Sustainable Development course Project of Jacqui:
Promoting Sustainable Development education in primary schools.
Introduction and Idea:
The basic idea is that introducing children to sustainability and environmental issues at an early age, and encouraging children to respect and enjoy living in nature, should have a positive effect on their attitude, interests and behaviour as they develop into adults. Children are the future of our planet and it is worth investing in them to promote future generations of environmentally and globally aware citizens.
1. I started off making some phonecalls around local primary schools. Many said that they were too busy to talk but if I emailed them some questions they would be happy to help out.
2. I was also invited to a few schools to have a look at what they were doing pro-sustainability.
Of particular interest was a small rural school near St Andrews in Fife, called
Other schools were less cooperative, and mostly wished to remain anonymous.
The most common way for schools to be working on environmental issues is through the Eco-schools programme.
Introduction to the Eco-school programme
This is a programme run by an NGO who are trying to promote the inclusion environmental awareness into the school curriculum. They invited me to one of their twilight beginners training sessions designed for teachers thinking of getting their school involved in the programme (it was very interesting and they even gave me a certificate for attending!).
They encourage schools by providing a framework to work through and as they progress, introducing new topics, the school is given the opportunity to receive awards (starting at Bronze through Gold to Green flag status – after three green flags are awarded, the school is granted permanent Eco-school status.) Topics included on the curriculum are Litter, Water, Waste minimisation, Energy, School Grounds, Biodiversity, Transport, Health and Well-being.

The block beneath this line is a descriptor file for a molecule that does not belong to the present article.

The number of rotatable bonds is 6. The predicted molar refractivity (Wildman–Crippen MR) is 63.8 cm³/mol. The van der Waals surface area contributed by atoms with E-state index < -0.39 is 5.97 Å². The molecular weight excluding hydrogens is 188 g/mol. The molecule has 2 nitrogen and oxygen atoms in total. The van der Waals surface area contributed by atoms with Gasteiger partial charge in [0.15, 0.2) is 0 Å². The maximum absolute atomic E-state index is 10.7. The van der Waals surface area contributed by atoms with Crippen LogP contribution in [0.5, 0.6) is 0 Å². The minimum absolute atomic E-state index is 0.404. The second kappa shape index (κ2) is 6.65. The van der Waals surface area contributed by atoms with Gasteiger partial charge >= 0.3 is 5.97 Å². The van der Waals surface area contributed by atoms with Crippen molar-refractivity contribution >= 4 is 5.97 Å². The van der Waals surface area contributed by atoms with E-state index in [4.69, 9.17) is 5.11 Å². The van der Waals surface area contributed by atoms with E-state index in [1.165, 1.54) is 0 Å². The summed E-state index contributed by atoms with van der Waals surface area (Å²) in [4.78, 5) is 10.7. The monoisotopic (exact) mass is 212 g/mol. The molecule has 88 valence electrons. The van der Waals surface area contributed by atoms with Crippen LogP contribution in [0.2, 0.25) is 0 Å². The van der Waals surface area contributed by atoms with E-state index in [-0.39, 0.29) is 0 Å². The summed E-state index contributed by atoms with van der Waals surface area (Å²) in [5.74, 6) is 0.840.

Schools are also awarded small financial grants to help towards the costs of becoming more environmentally friendly (eg to pay for training, advertising, green events etc).
The organisation also provides some training, and sends out representatives to assess the schools.
3. I decided to carry out an investigation of the Eco-school programme and find out how effective it was from the perspective of the school. I was also interested to find out how schools were benefiting, and whether any improvements, environmentally, were actually to be found as a result of participation in the programme.
While many schools were kind enough to fill in my survey, I ended up taking a broader sample area than expected – this is because I felt I had limited time and didn’t want to put too much pressure on schools to send the survey back really quickly – as a result I emailed the survey out to about 50 schools but only had a 40% return rate on time.
The results of my survey came up with the following general trends.
- Schools said they had a general positive impact of being involved.
- Teachers found it fairly easy to integrate the topics into the curriculum.
- Teachers found that the main constraints stopping the scheme from being more successful in their school was the lack of time to organise, lack of funding, and the lack of support.
- All schools considered the issues addressed to be very important; teachers were quite interested, and children generally very interested.
- Only a very small amount of time was actually dedicated towards extra time spent in the classroom on environmental issues, at most 1 – 2 hours a week.
- All schools stated that they would benefit from extra resources and training opportunities to help them work towards the awards; although none explicitly said they were discouraged by lack of funds, a lack of extra funds was often cited as a reason for not being more environmentally proactive.
- Most schools had given no feedback back to Eco-schools programme, despite having the contentions about lack of funding, training and support.
- Most schools were unaware that there is an Eco-school support group in their area.
- Most schools, with 2 exceptions, were unaware of other programmes and opportunities to be involved in.
I have presented the results in a very readable format so it is quite obvious what the outcomes are: